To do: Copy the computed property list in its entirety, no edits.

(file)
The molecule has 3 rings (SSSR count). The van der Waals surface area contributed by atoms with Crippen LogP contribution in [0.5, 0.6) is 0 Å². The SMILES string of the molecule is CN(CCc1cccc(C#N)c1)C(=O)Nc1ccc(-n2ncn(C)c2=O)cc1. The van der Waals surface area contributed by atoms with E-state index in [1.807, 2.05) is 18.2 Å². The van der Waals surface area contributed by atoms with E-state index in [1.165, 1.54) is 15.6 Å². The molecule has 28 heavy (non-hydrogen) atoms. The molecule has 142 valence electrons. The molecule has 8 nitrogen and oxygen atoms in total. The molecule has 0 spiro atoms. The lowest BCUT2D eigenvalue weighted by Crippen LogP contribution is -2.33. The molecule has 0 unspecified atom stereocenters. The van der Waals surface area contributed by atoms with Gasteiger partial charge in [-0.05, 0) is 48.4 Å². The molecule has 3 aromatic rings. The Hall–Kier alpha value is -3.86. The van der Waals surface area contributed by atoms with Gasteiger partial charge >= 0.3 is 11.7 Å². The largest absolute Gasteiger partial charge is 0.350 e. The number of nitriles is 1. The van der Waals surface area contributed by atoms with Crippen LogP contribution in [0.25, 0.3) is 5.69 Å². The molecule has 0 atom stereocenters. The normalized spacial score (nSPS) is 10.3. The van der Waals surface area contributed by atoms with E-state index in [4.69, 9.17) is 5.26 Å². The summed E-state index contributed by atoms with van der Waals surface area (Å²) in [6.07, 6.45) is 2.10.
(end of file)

The molecule has 3 rings (SSSR count). The van der Waals surface area contributed by atoms with Crippen LogP contribution in [0.5, 0.6) is 0 Å². The SMILES string of the molecule is CN(CCc1cccc(C#N)c1)C(=O)Nc1ccc(-n2ncn(C)c2=O)cc1. The van der Waals surface area contributed by atoms with E-state index in [1.807, 2.05) is 18.2 Å². The van der Waals surface area contributed by atoms with E-state index in [1.165, 1.54) is 15.6 Å². The molecule has 28 heavy (non-hydrogen) atoms. The molecule has 142 valence electrons. The molecule has 8 nitrogen and oxygen atoms in total. The molecule has 0 spiro atoms. The lowest BCUT2D eigenvalue weighted by Crippen LogP contribution is -2.33. The molecule has 0 unspecified atom stereocenters. The van der Waals surface area contributed by atoms with Gasteiger partial charge in [-0.05, 0) is 48.4 Å². The molecule has 3 aromatic rings. The Hall–Kier alpha value is -3.86. The van der Waals surface area contributed by atoms with Gasteiger partial charge >= 0.3 is 11.7 Å². The largest absolute Gasteiger partial charge is 0.350 e. The number of nitriles is 1. The van der Waals surface area contributed by atoms with Crippen LogP contribution in [0.25, 0.3) is 5.69 Å². The molecule has 0 atom stereocenters. The normalized spacial score (nSPS) is 10.3. The van der Waals surface area contributed by atoms with E-state index in [4.69, 9.17) is 5.26 Å². The summed E-state index contributed by atoms with van der Waals surface area (Å²) in [6.07, 6.45) is 2.10.